Operation tax twist could switch a slab of the charges sociales over to value added tax and income taxes, which are paid by everyone, thus broadening the tax base.
This would not only drive another few tens of millions to lose further confidence in the government, with the president's approval rating five months after the election now at a dismal 36 %, according to a poll this week.
It would also weaken domestic demand and add a few more tens of thousands to the unemployment list. But it might give a modest boost to exports.
The dynamics of the problem are the same for France as for Greece, Spain, & co. With a private sector in free fall as a result of the economic crisis, budget austerity adds a public sector in free fall as well and « We have a problem, Brussels : we're about to crash ! »
As a matter of fact Brussels has a problem, too. The members of the club have put up some money to help the weaker members by lending them money. The loans, however, makes the debtors' problems even worse and bring forward the day when they will have to default.
The members of the club could put more into the kitty that has been set up to help the floundering, but if this means lending more only to worsen the debts of the borrowers the scheme is entirely pointless, except as a means to delay the delay or reckoning.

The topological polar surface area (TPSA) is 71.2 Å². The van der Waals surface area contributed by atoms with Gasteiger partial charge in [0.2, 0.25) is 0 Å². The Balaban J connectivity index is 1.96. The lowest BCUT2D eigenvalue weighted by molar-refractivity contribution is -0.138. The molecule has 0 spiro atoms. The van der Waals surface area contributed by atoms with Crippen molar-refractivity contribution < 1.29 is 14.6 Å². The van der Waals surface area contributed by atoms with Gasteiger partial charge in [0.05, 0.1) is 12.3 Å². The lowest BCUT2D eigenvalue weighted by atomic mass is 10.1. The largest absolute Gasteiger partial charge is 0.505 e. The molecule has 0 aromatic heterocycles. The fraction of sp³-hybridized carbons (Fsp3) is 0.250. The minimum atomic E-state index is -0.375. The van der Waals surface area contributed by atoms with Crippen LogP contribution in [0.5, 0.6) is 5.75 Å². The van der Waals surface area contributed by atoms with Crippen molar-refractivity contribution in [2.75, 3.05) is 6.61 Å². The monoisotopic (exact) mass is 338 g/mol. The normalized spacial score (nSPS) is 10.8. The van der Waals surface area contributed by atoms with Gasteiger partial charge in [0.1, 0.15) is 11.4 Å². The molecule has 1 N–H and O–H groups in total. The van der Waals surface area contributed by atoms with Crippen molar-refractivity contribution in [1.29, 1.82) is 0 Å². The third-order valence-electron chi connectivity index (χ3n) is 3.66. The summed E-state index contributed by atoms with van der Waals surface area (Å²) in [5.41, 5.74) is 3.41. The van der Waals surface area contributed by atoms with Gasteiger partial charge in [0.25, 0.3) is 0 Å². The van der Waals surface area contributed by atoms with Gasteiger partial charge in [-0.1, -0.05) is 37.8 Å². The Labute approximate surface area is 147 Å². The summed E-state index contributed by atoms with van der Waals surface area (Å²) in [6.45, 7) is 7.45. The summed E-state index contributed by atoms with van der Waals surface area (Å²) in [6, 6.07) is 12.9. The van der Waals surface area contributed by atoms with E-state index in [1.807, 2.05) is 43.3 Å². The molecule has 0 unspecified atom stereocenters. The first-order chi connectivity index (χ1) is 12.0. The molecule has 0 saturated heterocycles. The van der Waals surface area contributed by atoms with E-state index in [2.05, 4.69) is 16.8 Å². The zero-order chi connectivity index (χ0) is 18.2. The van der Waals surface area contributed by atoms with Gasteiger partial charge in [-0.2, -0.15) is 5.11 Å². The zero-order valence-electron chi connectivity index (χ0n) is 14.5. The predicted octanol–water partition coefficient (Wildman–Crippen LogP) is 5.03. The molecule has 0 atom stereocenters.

There must be something I am missing ? Oh, yes . The alien at the ECB has offered to implement a policy that will hold down the rate of interest on any money the troubled members of the club can raise in the markets.
But Mother Merkel and all her relatives and friends, insulted to find that the ECB is not run by one of said relatives or friends, have insisted that any help from the ECB should be conditional on the states concerned imposing further ruinous contraction on their peoples.
There appears to be no end to the cycle that leads eventually to default.
But a happy ending to this story is possible. If the member states of the Eurozone were able to agree, preferably tomorrow, on the institutional changes necessary to enable the ECB to raise money jointly and collectively in the names of them all, and to buy treasury bonds issued by a Eurozone finance ministry, much would be gained.
This assumes that the peoples of the member states would be prepared to support legislation creating a federal Europe when it is put to parliaments and, in many cases, to approval by referendum.
In the present state of opinon, that seems unlikely, not least because Brussels is gripped by a belief that it must have far more extensive powers over the budgetary and fiscal policies of member states than any executive in any of the federal or confederal states in existence has ever even dreamed of.
Electorates are likely to regard this as putting national democracy to the knife.
Hilary Barnes is a veteran economics and business writer. He was for 25 years the Copenhagen Correspondent of the Financial Times, Nordic Correspondent of The Economist for part of that time, and published a paper newsletter, sold to international companies in the Nordic countries, called The Scandinavian Economies for over 30 years.